“No; folks are not prosperous hereabouts,” said my informant. “There are no manufacturers at Moulins to enrich the people, and, what with high rents and low prices, the half-profit system does not pay. If money is made, it is by the tenant-farmer, not by the _metayer_.” Curious and instructive is the fact that the most Catholic and aristocratic centres in France should often be the poorest; Moulins and the Allier afford but one example out of many.

A beautiful drive of an hour and a quarter brought us within sight of Souvigny. Towering above the bright landscape rose the Abbey Church, its sober dun, red and brown hues, the quaint houses of similar colour huddled around it, contrasted with the dazzling brightness of sky and verdure.

Still more striking the contrast between the pile so majestic and surroundings so homely! Here, as at La Charite, nothing is in keeping with the mass of architecture, which, in its apogee, stood for the town itself, what of town, indeed, there was being the merest accessory, inevitable but unimposing entourage, growing up bit by bit. The present population of Souvigny is something over three thousand, doubtless, as in the case of La Charite, less than that of its former monastery and dependencies. As we wind upwards, thus flanking the town and abbey, we realise the superb position of this cradle and mausoleum of the Bourbons. For Souvigny was both. Two thousand and odd years ago, here, in the very heart of France, Adhemar, a brave soldier, nothing more, became the first “Sire de Bourbon,” Charles le Simple having given him the fief of Bourbon as a reward for military services, its chief establishing himself at Souvigny, and of course founding a religious house. The Benedictine abbey, being enriched with the bones of two saints, former Abbots of Cluny, became a famous pilgrimage. Adhemar’s successors transferred their seat of seigneurial government to Bourbon l’Archimbault, but for centuries here they found their last resting-place, and here they are commemorated in marble.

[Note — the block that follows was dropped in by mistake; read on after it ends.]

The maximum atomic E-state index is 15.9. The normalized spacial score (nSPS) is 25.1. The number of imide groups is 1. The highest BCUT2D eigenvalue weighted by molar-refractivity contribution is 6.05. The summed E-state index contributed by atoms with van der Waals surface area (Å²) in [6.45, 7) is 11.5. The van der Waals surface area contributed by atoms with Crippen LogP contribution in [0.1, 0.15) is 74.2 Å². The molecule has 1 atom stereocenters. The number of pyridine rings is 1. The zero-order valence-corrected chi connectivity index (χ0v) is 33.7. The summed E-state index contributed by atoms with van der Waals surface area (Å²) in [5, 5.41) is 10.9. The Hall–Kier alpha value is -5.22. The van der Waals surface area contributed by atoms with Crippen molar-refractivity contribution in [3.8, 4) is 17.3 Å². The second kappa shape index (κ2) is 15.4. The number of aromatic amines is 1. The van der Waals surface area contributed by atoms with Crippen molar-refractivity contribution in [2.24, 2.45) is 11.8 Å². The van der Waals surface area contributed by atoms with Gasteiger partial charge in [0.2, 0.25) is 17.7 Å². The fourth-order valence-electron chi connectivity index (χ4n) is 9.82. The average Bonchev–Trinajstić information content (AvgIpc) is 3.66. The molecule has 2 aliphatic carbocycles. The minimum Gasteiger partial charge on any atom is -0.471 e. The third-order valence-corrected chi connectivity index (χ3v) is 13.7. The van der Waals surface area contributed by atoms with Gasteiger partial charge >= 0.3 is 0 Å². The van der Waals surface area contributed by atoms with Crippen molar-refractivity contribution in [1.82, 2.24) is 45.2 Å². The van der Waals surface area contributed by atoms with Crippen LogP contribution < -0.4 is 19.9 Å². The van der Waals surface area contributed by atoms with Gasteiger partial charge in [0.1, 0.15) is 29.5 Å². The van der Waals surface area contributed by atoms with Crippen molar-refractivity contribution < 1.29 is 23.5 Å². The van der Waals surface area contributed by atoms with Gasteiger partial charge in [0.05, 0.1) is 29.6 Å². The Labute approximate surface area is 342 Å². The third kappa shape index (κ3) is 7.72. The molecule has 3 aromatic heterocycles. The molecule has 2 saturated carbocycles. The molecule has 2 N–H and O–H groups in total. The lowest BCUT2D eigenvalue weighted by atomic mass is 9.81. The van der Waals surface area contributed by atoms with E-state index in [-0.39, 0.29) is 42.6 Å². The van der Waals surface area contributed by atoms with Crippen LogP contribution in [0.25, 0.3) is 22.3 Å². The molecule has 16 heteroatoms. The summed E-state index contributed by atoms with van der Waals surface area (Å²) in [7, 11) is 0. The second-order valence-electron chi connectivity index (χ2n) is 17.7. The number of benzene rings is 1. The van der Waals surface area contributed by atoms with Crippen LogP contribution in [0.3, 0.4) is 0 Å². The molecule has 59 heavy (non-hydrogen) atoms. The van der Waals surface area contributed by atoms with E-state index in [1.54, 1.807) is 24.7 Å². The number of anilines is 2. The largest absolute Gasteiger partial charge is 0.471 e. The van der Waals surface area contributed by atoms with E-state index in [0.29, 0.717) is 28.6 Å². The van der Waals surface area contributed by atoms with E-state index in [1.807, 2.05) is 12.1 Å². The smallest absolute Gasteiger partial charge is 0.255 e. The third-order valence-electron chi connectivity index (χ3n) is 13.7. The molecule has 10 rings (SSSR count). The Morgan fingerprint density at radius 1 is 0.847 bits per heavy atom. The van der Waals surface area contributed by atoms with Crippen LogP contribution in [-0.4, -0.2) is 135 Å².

Indescribably picturesque is this whilom capital of the tiny feudal kingdom; topsy-turvy, higgledy-piggledy, coated of many colours are its zig-zag little streets, one house tumbling on the back of its neighbour, another having contrived to wedge itself between two of portlier bulk, a third coolly taking possession of some inviting frontage, shutting out its fellow’s light, air, and sunshine; here, meeting the eye, breakneck alley, there aerial terrace, and on all sides architectural reminders of the Souvigny passed away, the Souvigny once so splendid and important, now reduced to nothingness, as is, politically speaking, the so-called House of France.